Boris is right to ask for Saudi oil

War and virtue don’t mix well, especially when it comes to the dirty business of energy supplies. As soon as the Ukraine situation turned nasty the UK government quietly did a turn on winding down North Sea gas, and may possibly do the same on fracking. And, having sworn off Russian hydrocarbons, Boris is now looking for urgent supplies. In doing so he is talking to some pretty doubtful regimes. Yesterday he visited Saudi Arabia and Abu Dhabi; he has also put out feelers to Qatar. Opposition parties have made hay. In Scotland, opposition to North Sea gas and ‘extreme fossil fuel ideology’ has come from both Nicola Sturgeon and

Rayner grills Raab over Lebedev and Saudi oil

When Angela Rayner faces Boris Johnson at Prime Minister’s Questions, it is obvious that both sides rather enjoy the exchanges. When she’s up against Deputy Prime Minister Dominic Raab, as she was today, it feels like more of a grudge match. The session naturally centred around Ukraine, but as is Rayner’s habit, it was more political than previous PMQs. Labour’s deputy made her theme the government’s failure to ensure Britain’s oil security and links to Russian oligarchs. Much of her attack was about flaws in the absent Prime Minister’s own character: the first question was whether Johnson’s comments about Nazanin Zaghari-Ratcliffe when he was Foreign Secretary had made the situation

James Forsyth

The West has to bite its lip for Saudi oil

It would be ridiculous to claim that Boris Johnson’s visit to Saudi Arabia is not morally problematic. He is going to a country which held a mass execution for 81 people this weekend – a record number – and to visit a man who US intelligence blames for the brutal murder of the journalist Jamal Khashoggi. Yet, if the West wishes to reduce Vladimir Putin’s leverage – and stabilise the oil market – then it needs Saudi Arabia to pump more; no country has more spare capacity than Saudi Arabia, which could produce another 1.5 to 2 million barrels a day if it wanted to. The best solution is – obviously – for the

Can Boris get the Saudis to pump more oil?

The oil price is up by more than 40 per cent since the start of the year. It is being driven up by the Russian invasion of Ukraine, the lack of investment in oil and turning the world economy on and off again: US production is still not back to pre-pandemic levels. In the immediate term, as I say in the Times today, pretty much the only way to bring the price down is to get Saudi Arabia – which has 1.5 to 2 million barrels a day of spare capacity – to pump more. The West’s relationship with Saudi Arabia has always been morally problematic. The justification for it, despite Riyadh’s appalling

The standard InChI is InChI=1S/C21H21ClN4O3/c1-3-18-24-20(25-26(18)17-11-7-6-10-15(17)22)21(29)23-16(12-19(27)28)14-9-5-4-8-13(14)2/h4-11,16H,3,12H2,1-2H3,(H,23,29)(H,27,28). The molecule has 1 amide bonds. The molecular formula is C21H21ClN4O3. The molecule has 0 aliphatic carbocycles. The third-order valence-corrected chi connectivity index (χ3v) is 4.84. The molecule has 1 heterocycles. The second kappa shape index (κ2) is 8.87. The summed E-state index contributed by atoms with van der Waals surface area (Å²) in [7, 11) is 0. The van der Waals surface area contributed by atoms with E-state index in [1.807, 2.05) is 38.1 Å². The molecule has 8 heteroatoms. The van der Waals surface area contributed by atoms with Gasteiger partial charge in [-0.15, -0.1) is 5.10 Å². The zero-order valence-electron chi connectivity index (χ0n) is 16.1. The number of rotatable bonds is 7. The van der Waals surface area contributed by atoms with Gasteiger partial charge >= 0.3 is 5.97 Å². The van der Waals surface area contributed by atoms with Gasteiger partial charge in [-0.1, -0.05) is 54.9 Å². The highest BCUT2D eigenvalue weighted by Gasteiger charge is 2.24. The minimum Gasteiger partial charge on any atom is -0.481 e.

Why would the Saudis bail out Biden?

Is Saudi Arabia shunning Washington? Mohammed bin Salman has reportedly been refusing to phone Joe Biden, who wants the kingdom to turn on its oil taps as the West desperately seeks alternatives to the Russian energy market.  Riyadh – the world’s largest oil exporter – has so far failed to accommodate Washington’s pleas. Ahead of the Russian invasion in mid-February, the US asked the Opec+ cartel – of which Saudi Arabia is the most important member – to produce more oil to slow the already rising prices. Opec+ stood firm, and said they would increase production by 400,000 barrels a day in April, a rise agreed before the threat of a

Saudi Arabia’s burgeoning art scene

A little more than a century ago, a charismatic British army captain called T.E. Lawrence and fearsome Bedouin warriors swept through the sublime canyons around the desert city of Al-’Ula where I stroll today. They blew up the Hejaz railway, built to transport hajjis from Damascus towards Mecca but repurposed during the first world war by Turks to ferry munitions and troops. Such was the 1916-18 Arab Revolt that threw off Arabia’s Ottoman yoke. Today a very different kind of Arab uprising is sweeping through Al-’Ula. The canyons resonate not with bombs but with art. Dubai-based Zeinab Alhashemi has constructed boulders made from camel hides for a piece called ‘Camouflage

Why I should never look at Twitter

Foreign trips can offer a sense of perspective. Heading to Saudi Arabia, I prepare for my first stint of diplomacy. While most of the world has been fixated on Ukraine, a different subject has dominated the news in Britain for the past few weeks. I wonder how, if asked, I’d explain to a Saudi minister the British media’s interest in whether an open packet of crisps and a length of mauve tinsel constitutes a party. My first problem is more practical: what clothes does a feminist pack when visiting Saudi Arabia? Ministerial briefing packs are not terribly helpful on this point. As a mother of three adult daughters, I’m not